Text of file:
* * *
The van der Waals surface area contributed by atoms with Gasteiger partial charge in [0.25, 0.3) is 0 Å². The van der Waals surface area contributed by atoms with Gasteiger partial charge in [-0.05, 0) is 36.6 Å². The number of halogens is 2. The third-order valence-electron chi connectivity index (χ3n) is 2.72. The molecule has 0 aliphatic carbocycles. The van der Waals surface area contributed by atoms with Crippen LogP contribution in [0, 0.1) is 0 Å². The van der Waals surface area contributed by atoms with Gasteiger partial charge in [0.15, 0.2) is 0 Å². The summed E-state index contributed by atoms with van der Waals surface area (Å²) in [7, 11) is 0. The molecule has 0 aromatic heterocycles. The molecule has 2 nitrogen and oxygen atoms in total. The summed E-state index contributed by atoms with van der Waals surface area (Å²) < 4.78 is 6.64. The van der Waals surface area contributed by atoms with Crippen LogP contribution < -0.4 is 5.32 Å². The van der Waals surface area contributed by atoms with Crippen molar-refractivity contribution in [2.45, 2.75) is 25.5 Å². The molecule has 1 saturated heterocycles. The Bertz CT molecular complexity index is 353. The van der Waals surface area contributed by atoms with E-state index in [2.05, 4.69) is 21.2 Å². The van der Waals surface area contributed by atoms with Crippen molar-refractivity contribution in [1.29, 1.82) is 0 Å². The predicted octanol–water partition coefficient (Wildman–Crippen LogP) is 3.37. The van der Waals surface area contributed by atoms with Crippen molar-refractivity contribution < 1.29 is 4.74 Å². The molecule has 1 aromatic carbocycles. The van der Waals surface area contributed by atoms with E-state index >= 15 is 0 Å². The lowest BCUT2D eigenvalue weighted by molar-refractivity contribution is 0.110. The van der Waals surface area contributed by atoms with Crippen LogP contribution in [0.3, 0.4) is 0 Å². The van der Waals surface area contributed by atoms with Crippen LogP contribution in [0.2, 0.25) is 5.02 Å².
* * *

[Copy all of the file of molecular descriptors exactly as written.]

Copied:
The van der Waals surface area contributed by atoms with Gasteiger partial charge in [0.25, 0.3) is 0 Å². The van der Waals surface area contributed by atoms with Gasteiger partial charge in [-0.05, 0) is 36.6 Å². The number of halogens is 2. The third-order valence-electron chi connectivity index (χ3n) is 2.72. The molecule has 0 aliphatic carbocycles. The van der Waals surface area contributed by atoms with Crippen LogP contribution in [0, 0.1) is 0 Å². The van der Waals surface area contributed by atoms with Gasteiger partial charge in [0.15, 0.2) is 0 Å². The summed E-state index contributed by atoms with van der Waals surface area (Å²) in [7, 11) is 0. The molecule has 0 aromatic heterocycles. The molecule has 2 nitrogen and oxygen atoms in total. The summed E-state index contributed by atoms with van der Waals surface area (Å²) < 4.78 is 6.64. The van der Waals surface area contributed by atoms with Crippen LogP contribution < -0.4 is 5.32 Å². The van der Waals surface area contributed by atoms with Crippen molar-refractivity contribution in [2.45, 2.75) is 25.5 Å². The molecule has 1 saturated heterocycles. The Bertz CT molecular complexity index is 353. The van der Waals surface area contributed by atoms with E-state index in [2.05, 4.69) is 21.2 Å². The van der Waals surface area contributed by atoms with Crippen molar-refractivity contribution in [1.29, 1.82) is 0 Å². The predicted octanol–water partition coefficient (Wildman–Crippen LogP) is 3.37. The van der Waals surface area contributed by atoms with Crippen molar-refractivity contribution < 1.29 is 4.74 Å². The molecule has 1 aromatic carbocycles. The van der Waals surface area contributed by atoms with E-state index >= 15 is 0 Å². The lowest BCUT2D eigenvalue weighted by molar-refractivity contribution is 0.110. The van der Waals surface area contributed by atoms with Crippen LogP contribution in [0.3, 0.4) is 0 Å². The van der Waals surface area contributed by atoms with Crippen LogP contribution in [0.2, 0.25) is 5.02 Å².